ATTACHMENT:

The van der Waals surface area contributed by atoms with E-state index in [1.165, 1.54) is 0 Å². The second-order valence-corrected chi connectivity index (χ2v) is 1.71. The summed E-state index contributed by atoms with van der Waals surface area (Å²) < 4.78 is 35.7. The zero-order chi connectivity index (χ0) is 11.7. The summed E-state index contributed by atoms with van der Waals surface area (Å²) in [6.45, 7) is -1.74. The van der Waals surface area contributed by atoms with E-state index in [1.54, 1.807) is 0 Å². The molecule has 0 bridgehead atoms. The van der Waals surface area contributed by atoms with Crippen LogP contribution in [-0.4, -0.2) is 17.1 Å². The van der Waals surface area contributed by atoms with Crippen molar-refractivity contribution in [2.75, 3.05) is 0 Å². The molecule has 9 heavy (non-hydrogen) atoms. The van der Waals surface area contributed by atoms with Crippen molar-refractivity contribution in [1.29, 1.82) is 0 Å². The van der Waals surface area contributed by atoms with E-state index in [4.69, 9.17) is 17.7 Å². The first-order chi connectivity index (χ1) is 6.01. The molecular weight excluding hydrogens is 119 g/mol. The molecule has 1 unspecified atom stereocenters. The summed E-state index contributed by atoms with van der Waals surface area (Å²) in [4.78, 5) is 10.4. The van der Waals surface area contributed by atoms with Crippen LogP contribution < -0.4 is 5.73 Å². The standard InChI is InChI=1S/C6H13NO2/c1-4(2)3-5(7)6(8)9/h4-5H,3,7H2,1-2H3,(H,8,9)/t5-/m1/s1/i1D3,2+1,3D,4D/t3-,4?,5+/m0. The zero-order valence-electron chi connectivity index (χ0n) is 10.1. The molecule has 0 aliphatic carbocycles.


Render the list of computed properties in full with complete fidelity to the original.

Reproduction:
The van der Waals surface area contributed by atoms with E-state index in [1.165, 1.54) is 0 Å². The second-order valence-corrected chi connectivity index (χ2v) is 1.71. The summed E-state index contributed by atoms with van der Waals surface area (Å²) < 4.78 is 35.7. The zero-order chi connectivity index (χ0) is 11.7. The summed E-state index contributed by atoms with van der Waals surface area (Å²) in [6.45, 7) is -1.74. The van der Waals surface area contributed by atoms with E-state index in [1.54, 1.807) is 0 Å². The molecule has 0 bridgehead atoms. The van der Waals surface area contributed by atoms with Crippen LogP contribution in [-0.4, -0.2) is 17.1 Å². The van der Waals surface area contributed by atoms with Crippen molar-refractivity contribution in [2.75, 3.05) is 0 Å². The molecule has 9 heavy (non-hydrogen) atoms. The van der Waals surface area contributed by atoms with Crippen molar-refractivity contribution in [1.29, 1.82) is 0 Å². The van der Waals surface area contributed by atoms with E-state index in [4.69, 9.17) is 17.7 Å². The first-order chi connectivity index (χ1) is 6.01. The molecular weight excluding hydrogens is 119 g/mol. The molecule has 1 unspecified atom stereocenters. The summed E-state index contributed by atoms with van der Waals surface area (Å²) in [4.78, 5) is 10.4. The van der Waals surface area contributed by atoms with Crippen LogP contribution < -0.4 is 5.73 Å². The standard InChI is InChI=1S/C6H13NO2/c1-4(2)3-5(7)6(8)9/h4-5H,3,7H2,1-2H3,(H,8,9)/t5-/m1/s1/i1D3,2+1,3D,4D/t3-,4?,5+/m0. The zero-order valence-electron chi connectivity index (χ0n) is 10.1. The molecule has 0 aliphatic carbocycles.